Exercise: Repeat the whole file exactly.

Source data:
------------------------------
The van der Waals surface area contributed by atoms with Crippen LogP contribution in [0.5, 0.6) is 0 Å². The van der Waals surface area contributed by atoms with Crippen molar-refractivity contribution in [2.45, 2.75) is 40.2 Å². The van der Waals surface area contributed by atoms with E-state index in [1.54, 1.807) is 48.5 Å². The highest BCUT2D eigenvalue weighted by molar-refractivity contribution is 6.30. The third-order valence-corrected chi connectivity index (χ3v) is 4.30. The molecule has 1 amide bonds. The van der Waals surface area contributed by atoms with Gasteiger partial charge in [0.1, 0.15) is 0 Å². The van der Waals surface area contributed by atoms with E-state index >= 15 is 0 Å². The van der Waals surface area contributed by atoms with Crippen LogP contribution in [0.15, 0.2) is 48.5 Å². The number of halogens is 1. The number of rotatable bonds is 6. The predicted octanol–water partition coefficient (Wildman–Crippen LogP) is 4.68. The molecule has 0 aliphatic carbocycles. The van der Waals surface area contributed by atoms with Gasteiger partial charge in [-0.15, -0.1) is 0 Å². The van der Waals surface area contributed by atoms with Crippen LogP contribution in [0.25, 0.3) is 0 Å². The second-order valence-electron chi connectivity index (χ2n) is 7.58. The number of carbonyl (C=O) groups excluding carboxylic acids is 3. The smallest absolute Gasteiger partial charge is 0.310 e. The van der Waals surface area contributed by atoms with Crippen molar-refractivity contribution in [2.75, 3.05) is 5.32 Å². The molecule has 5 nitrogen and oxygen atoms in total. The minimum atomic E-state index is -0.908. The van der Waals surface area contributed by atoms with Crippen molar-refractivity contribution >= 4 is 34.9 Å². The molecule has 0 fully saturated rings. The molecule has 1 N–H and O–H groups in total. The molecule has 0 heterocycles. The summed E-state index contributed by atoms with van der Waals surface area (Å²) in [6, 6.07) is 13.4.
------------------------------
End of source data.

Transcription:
The van der Waals surface area contributed by atoms with Crippen LogP contribution in [0.5, 0.6) is 0 Å². The van der Waals surface area contributed by atoms with Crippen molar-refractivity contribution in [2.45, 2.75) is 40.2 Å². The van der Waals surface area contributed by atoms with E-state index in [1.54, 1.807) is 48.5 Å². The highest BCUT2D eigenvalue weighted by molar-refractivity contribution is 6.30. The third-order valence-corrected chi connectivity index (χ3v) is 4.30. The molecule has 1 amide bonds. The van der Waals surface area contributed by atoms with Gasteiger partial charge in [0.1, 0.15) is 0 Å². The van der Waals surface area contributed by atoms with E-state index >= 15 is 0 Å². The van der Waals surface area contributed by atoms with Crippen LogP contribution in [0.15, 0.2) is 48.5 Å². The number of halogens is 1. The number of rotatable bonds is 6. The predicted octanol–water partition coefficient (Wildman–Crippen LogP) is 4.68. The molecule has 0 aliphatic carbocycles. The van der Waals surface area contributed by atoms with Gasteiger partial charge in [-0.15, -0.1) is 0 Å². The van der Waals surface area contributed by atoms with Crippen LogP contribution in [0.25, 0.3) is 0 Å². The second-order valence-electron chi connectivity index (χ2n) is 7.58. The number of carbonyl (C=O) groups excluding carboxylic acids is 3. The smallest absolute Gasteiger partial charge is 0.310 e. The van der Waals surface area contributed by atoms with Crippen molar-refractivity contribution in [2.75, 3.05) is 5.32 Å². The molecule has 5 nitrogen and oxygen atoms in total. The minimum atomic E-state index is -0.908. The van der Waals surface area contributed by atoms with Crippen molar-refractivity contribution >= 4 is 34.9 Å². The molecule has 0 fully saturated rings. The molecule has 1 N–H and O–H groups in total. The molecule has 0 heterocycles. The summed E-state index contributed by atoms with van der Waals surface area (Å²) in [6, 6.07) is 13.4.